In the 17th century, my great grandparents sailed to New France after leaving loved ones behind in their homeland in France. Although the two did not sail together, they eventually met, married, began raising a family, and settled in Sainte-Anne-de-la-Perade.
You’re not rich until you have something that money can’t buy.
While on the prowl, looking for joy, I never have to look far when grandchildren are near.
The joy of grandchildren is measured in the heart.
I was rather disappointed in Gramps and his squash on free speech…
Ann – meaning: Favored, Grace
This grandmother also took a lover, and on the 23 Mar 1676, she had a son, Andre-Jean.
In the year 1643, Claude Damise was born to Etienne Damise and Genevieve Pioche. The family was located in the parish of Saint-Nicholas-du-Chardonnet in the faubourg Saint-Victor section of Paris, France.
After the death of her father, Claude decided to take her king’s offer and sail to the fledgling colonies in New France. If the colonies were to grow, they needed women for the soldiers and settlers that resided in these new lands. Between 1663-1673, King Louis XIV started a program that sent around 800 women to North America. He gave the woman a dowry and supplies to help them start their homes. In time, these women were called the King’s Daughters.
In 1668, at the age of 25 years, the young woman sailed to Canada to find a husband and a new home. When she arrived, she lodged at the Maison Saint-Gabriel in Montreal. On 10 Dec, she married Pierre Perthuis dit Lalime in Montreal. Claude could not sign the marriage contract, but her husband signed the paper. Her cousin, Francoise Guillin that was also a King’s Daughter, attended the wedding and was a witness to the ceremony.
Her husband was born in 1644 in the Saint-Denis district of Amboise, Touraine, in France. Pierre’s parents were Sylvain Perthuis and Matherine Rassicot, and his father was a wood merchant. In 1665, he sailed to Canada, and he became a soldier for the Salieres Company of the Carignan Regiment. In time, he also became a merchant in Montreal, and in 1695, he enlisted as a fur trader.
The couple had twelve children, Catherine (23 Jan 1670), Jean (7 Feb 1672), Jeanne (13 Dec 1673), Elisabeth (7 Feb 1677), Marie (8 Sep 1678), Genevieve (18 Oct 1680), Marguerite-Francoise (24 Jul 1682), Angelique (1 Jan 1684), Anne-Francoise (26 Jan 1685; buried five days later), Pierre (16 Apr 1686), Francois (10 Jan 1688), and Pierre 2 (22 May 1691). In 1681, their son, Jean, died at the age of nine.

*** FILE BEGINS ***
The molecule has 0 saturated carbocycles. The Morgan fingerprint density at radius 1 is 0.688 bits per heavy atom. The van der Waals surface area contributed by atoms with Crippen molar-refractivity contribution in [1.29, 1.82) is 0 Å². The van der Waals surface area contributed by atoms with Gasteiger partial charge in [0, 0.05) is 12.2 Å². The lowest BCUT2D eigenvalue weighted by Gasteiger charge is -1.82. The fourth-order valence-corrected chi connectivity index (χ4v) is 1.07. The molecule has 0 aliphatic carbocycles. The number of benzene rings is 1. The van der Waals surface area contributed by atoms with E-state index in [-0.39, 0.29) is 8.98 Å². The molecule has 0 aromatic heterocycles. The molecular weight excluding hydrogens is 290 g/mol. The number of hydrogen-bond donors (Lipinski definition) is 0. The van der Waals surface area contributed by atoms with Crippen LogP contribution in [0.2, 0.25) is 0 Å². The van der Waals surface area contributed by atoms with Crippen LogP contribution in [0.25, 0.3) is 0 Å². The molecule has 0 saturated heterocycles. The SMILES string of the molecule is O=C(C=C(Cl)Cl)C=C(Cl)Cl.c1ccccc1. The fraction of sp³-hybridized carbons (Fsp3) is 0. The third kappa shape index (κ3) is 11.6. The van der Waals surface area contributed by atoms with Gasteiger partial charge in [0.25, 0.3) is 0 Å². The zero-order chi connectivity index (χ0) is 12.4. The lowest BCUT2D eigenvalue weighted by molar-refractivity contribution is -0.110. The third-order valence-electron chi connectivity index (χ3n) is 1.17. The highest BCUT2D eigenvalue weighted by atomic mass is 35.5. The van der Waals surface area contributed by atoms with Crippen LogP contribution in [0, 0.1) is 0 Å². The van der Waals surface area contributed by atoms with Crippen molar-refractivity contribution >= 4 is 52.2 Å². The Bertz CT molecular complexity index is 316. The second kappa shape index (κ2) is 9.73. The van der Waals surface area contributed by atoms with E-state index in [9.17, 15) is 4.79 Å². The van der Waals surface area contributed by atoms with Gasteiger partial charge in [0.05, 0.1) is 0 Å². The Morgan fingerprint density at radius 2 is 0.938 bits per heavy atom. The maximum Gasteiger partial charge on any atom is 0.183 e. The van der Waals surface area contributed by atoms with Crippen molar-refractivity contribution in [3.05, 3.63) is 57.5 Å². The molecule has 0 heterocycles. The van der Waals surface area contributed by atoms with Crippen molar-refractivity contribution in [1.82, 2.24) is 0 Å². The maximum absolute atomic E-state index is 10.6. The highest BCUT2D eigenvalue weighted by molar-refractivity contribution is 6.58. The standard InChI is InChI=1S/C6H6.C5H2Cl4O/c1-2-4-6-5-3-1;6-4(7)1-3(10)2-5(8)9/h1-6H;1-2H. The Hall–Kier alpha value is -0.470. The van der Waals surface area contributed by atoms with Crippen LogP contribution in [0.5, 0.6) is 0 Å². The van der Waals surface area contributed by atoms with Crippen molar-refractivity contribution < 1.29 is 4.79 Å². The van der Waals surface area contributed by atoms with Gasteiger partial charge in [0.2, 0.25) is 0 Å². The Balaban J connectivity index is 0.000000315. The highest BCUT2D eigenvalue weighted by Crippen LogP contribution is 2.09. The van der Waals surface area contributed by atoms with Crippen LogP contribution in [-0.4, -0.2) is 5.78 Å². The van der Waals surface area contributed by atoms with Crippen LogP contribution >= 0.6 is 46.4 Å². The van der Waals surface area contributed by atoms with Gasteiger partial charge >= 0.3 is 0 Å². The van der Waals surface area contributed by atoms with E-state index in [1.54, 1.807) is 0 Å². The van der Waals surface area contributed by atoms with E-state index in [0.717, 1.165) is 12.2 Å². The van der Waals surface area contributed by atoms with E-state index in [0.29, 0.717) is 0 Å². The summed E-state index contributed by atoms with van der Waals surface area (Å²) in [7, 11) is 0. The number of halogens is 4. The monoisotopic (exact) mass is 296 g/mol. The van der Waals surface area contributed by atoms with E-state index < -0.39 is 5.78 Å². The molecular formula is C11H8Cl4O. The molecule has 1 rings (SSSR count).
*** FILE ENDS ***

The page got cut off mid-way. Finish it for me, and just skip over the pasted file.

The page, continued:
This grandmother also took a lover, and on the 23 Mar 1676, she had a son, Andre-Jean. His father was Jean Paradis, and he was the son of Pierre Paradis and Barbe Guyon. Since Andre’s birth was well documented, I do not know if her husband was aware of her infidelity. However, records indicate that Andre was adopted by another couple, Rene Siret dit Lafleur and Anne Fayet, another King’s Daughter. This couple was childless. They did not marry until 8 Sept 1670, so Andre was adopted when he was older.
In 1682, Claude and her husband, Pierre, were involved in a scandal. A cabaret owner, Anne Lamarque dit Folleville, was taken before the courts for her immoral lifestyle. She was accused of having several lovers. In April 1682, Anne was a lodger in the home of Claude and Pierre, and they were called in as witnesses.
The cabaret, owned by Anne and her husband, Charles Testard in Montreal, was quite a popular stop among the men from all ranks of society. Since the men often traveled for their jobs, Montreal was in a central location for these men passing through the area. It also became the hub for merchants and traders, so the cabaret was an infamous hot spot for controversial behavior.
This scandalous business attained notoriety and gained the attention of the church and the civil authorities that wanted to stop the immorality in their town. As complaints began to mount against the couple, a parish priest, Jean Fremont, became involved. He wanted the cabaret closed, for the establishment was troubling; it often included violent fights as prostitutes worked their charms, and husbands cheated on their wives.
On June 17, 1862, Jean Fremont appealed to the local authorities and requested that Anne Lamarque should be stopped, and her business closed. The long trial included many of the neighbors of Anne and her husband. Interesting and sordid details even added witchcraft, for witnesses stated that Anne had a book of spells, written in Greek, Latin, and French. Some claimed she contrived spells that lured men to her place of business. Others acknowledged that the madame of this establishment created love potions that enticed the men and ensured their loyalty to frequent her place of business. Even her husband, Charles, testified that his wife was a magician. Her customers attested to her illicit behaviors and suggested that some of her children were born from these adulterous misdeeds. The couple was accused of debauchery, which also included slights against the religious members of Montreal.
Still, Anne defied the accusations, and with her influential connections in Montreal, she was acquitted, and the cabaret remained in business. Her success was short-lived; however, four years later, in 1686, the businesswoman died at the age of thirty-seven.
After this incident, no more information about Claude was mentioned, except for the fact that she continued to have children with her husband, Pierre.
In 1705, Claude died, and on the 6 Oct, services were held at the Notre Dame Basilica; she was buried in the churchyard.
Her husband, Pierre, remarried. His new wife, Francoise Moisan, was another King’s Daughter, and she was also my 10x great grandmother.
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